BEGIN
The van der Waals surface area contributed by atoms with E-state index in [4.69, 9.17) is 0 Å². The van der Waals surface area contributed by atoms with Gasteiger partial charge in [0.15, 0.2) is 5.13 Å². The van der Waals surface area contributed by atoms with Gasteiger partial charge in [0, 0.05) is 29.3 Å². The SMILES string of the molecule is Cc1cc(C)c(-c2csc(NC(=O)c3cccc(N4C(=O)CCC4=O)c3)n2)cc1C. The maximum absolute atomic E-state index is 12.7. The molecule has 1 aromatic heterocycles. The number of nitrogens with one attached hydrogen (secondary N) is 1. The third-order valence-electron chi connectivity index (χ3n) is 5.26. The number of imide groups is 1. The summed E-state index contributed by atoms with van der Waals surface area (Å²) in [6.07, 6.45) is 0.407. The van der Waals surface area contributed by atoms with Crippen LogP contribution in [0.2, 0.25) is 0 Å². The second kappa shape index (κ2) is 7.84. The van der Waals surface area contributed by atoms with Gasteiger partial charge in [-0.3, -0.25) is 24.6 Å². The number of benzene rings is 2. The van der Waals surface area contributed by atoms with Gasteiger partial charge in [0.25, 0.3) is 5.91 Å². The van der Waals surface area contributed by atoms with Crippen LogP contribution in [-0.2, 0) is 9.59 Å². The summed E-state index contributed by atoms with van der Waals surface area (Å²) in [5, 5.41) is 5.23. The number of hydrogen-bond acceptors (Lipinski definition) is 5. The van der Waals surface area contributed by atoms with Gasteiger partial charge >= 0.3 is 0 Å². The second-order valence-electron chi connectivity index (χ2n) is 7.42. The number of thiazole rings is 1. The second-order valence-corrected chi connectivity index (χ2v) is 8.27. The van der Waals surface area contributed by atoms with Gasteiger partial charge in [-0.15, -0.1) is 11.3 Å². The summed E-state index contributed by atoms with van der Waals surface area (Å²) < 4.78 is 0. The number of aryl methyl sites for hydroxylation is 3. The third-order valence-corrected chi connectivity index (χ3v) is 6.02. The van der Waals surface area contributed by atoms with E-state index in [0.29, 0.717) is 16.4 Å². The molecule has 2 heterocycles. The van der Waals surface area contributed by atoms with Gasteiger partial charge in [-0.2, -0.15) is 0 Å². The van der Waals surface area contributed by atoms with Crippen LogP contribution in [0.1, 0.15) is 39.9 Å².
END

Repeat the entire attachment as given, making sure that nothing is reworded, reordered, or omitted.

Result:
The van der Waals surface area contributed by atoms with E-state index in [4.69, 9.17) is 0 Å². The van der Waals surface area contributed by atoms with Gasteiger partial charge in [0.15, 0.2) is 5.13 Å². The van der Waals surface area contributed by atoms with Gasteiger partial charge in [0, 0.05) is 29.3 Å². The SMILES string of the molecule is Cc1cc(C)c(-c2csc(NC(=O)c3cccc(N4C(=O)CCC4=O)c3)n2)cc1C. The maximum absolute atomic E-state index is 12.7. The molecule has 1 aromatic heterocycles. The number of nitrogens with one attached hydrogen (secondary N) is 1. The third-order valence-electron chi connectivity index (χ3n) is 5.26. The number of imide groups is 1. The summed E-state index contributed by atoms with van der Waals surface area (Å²) in [6.07, 6.45) is 0.407. The van der Waals surface area contributed by atoms with Crippen LogP contribution in [0.2, 0.25) is 0 Å². The second kappa shape index (κ2) is 7.84. The van der Waals surface area contributed by atoms with Gasteiger partial charge in [-0.3, -0.25) is 24.6 Å². The number of benzene rings is 2. The van der Waals surface area contributed by atoms with Gasteiger partial charge in [0.25, 0.3) is 5.91 Å². The van der Waals surface area contributed by atoms with Crippen LogP contribution in [-0.2, 0) is 9.59 Å². The summed E-state index contributed by atoms with van der Waals surface area (Å²) in [5, 5.41) is 5.23. The number of hydrogen-bond acceptors (Lipinski definition) is 5. The van der Waals surface area contributed by atoms with Gasteiger partial charge >= 0.3 is 0 Å². The second-order valence-electron chi connectivity index (χ2n) is 7.42. The number of thiazole rings is 1. The second-order valence-corrected chi connectivity index (χ2v) is 8.27. The van der Waals surface area contributed by atoms with Gasteiger partial charge in [-0.15, -0.1) is 11.3 Å². The summed E-state index contributed by atoms with van der Waals surface area (Å²) < 4.78 is 0. The number of aryl methyl sites for hydroxylation is 3. The third-order valence-corrected chi connectivity index (χ3v) is 6.02. The van der Waals surface area contributed by atoms with E-state index in [0.29, 0.717) is 16.4 Å². The molecule has 2 heterocycles. The van der Waals surface area contributed by atoms with Gasteiger partial charge in [-0.2, -0.15) is 0 Å². The van der Waals surface area contributed by atoms with Crippen LogP contribution in [0.1, 0.15) is 39.9 Å².